When elephants weap.: Plin., Nat. 8, 20-21

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University of Debrecen.
The literature of classical antiquity has lost much of its attraction, and the circle of its possible readers has been narrowed significantly. Even in literary criticism that reaches beyond classical philology, its position has dwindled to a source of motifs, topics, archetypes, and we clearly lack such interpretations as would present ancient literature from an angle that would appeal to the readers of our age. This paper is devoted to an analysis of the 20th and the 21st chapters of the zoological part (book 8) of Pliny the Elder’s Naturalis Historia. Through a comparative interpretation that is attentive to the cultural-medial aspects of the textual locus, the essay provides a paradigm for uncovering the meaning – which would appeal to readers in the 21st century – in ancient texts with the help of different methodological perspectives, in this case the simultaneous application of narratological and comparative approaches.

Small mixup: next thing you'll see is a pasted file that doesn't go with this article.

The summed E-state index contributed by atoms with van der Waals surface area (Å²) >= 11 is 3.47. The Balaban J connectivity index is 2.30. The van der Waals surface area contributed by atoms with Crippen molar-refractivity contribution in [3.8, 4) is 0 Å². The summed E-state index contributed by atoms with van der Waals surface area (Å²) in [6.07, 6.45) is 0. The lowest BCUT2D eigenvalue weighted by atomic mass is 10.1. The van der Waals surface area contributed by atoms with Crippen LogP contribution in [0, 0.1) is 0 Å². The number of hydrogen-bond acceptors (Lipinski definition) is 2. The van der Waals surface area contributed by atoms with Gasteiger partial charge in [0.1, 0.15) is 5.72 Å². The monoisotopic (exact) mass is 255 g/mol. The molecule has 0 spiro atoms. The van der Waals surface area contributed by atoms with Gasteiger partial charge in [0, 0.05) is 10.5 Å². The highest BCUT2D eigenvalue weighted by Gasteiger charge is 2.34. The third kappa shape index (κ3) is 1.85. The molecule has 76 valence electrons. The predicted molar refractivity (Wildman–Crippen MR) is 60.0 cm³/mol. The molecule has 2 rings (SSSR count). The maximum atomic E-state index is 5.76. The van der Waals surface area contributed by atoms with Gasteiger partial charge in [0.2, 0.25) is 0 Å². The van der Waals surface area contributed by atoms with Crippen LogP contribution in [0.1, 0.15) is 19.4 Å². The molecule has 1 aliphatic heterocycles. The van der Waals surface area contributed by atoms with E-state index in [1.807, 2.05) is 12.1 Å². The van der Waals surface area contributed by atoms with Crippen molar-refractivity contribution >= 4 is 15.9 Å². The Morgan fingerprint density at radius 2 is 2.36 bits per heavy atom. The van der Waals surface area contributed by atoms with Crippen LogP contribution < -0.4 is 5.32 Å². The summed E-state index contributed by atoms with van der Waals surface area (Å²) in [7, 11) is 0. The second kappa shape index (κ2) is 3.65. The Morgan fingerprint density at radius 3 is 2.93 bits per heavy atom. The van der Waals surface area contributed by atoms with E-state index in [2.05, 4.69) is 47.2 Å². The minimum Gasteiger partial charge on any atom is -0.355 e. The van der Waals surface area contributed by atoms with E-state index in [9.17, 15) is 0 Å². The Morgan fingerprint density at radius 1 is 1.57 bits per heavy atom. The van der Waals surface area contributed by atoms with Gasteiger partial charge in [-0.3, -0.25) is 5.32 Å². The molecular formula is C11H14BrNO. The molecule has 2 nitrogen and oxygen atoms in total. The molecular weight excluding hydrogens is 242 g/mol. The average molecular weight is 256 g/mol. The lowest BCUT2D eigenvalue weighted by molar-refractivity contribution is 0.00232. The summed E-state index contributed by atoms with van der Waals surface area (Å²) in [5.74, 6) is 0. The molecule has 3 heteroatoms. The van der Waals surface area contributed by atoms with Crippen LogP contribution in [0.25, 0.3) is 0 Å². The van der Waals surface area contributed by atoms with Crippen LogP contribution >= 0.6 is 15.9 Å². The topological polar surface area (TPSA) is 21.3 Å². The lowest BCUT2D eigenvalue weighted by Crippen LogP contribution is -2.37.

Pliny the Elder, Natural History, ancient zoology, elephants, spectacles, Caesar, Pompeius Magnus, narratology